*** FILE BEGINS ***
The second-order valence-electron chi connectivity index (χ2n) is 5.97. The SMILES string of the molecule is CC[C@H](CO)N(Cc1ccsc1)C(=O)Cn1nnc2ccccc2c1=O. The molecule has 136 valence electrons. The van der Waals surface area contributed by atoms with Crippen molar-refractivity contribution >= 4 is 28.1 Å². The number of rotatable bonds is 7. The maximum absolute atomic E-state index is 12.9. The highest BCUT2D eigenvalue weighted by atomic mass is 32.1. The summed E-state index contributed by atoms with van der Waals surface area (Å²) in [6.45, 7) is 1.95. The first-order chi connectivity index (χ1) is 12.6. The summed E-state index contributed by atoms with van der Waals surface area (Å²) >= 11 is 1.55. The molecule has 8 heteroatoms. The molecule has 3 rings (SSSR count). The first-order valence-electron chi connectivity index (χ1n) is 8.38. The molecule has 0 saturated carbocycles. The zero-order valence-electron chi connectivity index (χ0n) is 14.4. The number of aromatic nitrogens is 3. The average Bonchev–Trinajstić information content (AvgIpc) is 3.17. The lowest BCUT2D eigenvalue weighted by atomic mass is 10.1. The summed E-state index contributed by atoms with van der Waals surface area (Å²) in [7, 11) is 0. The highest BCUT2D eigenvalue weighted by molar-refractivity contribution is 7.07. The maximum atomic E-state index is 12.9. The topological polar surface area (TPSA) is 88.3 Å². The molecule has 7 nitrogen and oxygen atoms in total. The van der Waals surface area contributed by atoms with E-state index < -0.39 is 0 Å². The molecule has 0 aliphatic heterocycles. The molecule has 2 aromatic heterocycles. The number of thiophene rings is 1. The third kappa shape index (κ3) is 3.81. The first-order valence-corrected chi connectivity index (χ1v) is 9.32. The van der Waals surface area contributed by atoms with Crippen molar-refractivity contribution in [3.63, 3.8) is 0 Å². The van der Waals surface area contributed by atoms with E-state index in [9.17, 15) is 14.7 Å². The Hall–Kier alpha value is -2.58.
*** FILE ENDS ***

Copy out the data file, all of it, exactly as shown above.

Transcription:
The second-order valence-electron chi connectivity index (χ2n) is 5.97. The SMILES string of the molecule is CC[C@H](CO)N(Cc1ccsc1)C(=O)Cn1nnc2ccccc2c1=O. The molecule has 136 valence electrons. The van der Waals surface area contributed by atoms with Crippen molar-refractivity contribution >= 4 is 28.1 Å². The number of rotatable bonds is 7. The maximum absolute atomic E-state index is 12.9. The highest BCUT2D eigenvalue weighted by atomic mass is 32.1. The summed E-state index contributed by atoms with van der Waals surface area (Å²) in [6.45, 7) is 1.95. The first-order chi connectivity index (χ1) is 12.6. The summed E-state index contributed by atoms with van der Waals surface area (Å²) >= 11 is 1.55. The molecule has 8 heteroatoms. The molecule has 3 rings (SSSR count). The first-order valence-electron chi connectivity index (χ1n) is 8.38. The molecule has 0 saturated carbocycles. The zero-order valence-electron chi connectivity index (χ0n) is 14.4. The number of aromatic nitrogens is 3. The average Bonchev–Trinajstić information content (AvgIpc) is 3.17. The lowest BCUT2D eigenvalue weighted by atomic mass is 10.1. The summed E-state index contributed by atoms with van der Waals surface area (Å²) in [7, 11) is 0. The highest BCUT2D eigenvalue weighted by molar-refractivity contribution is 7.07. The maximum atomic E-state index is 12.9. The topological polar surface area (TPSA) is 88.3 Å². The molecule has 7 nitrogen and oxygen atoms in total. The van der Waals surface area contributed by atoms with E-state index < -0.39 is 0 Å². The molecule has 0 aliphatic heterocycles. The molecule has 2 aromatic heterocycles. The number of thiophene rings is 1. The third kappa shape index (κ3) is 3.81. The first-order valence-corrected chi connectivity index (χ1v) is 9.32. The van der Waals surface area contributed by atoms with Crippen molar-refractivity contribution in [3.63, 3.8) is 0 Å². The van der Waals surface area contributed by atoms with E-state index in [9.17, 15) is 14.7 Å². The Hall–Kier alpha value is -2.58.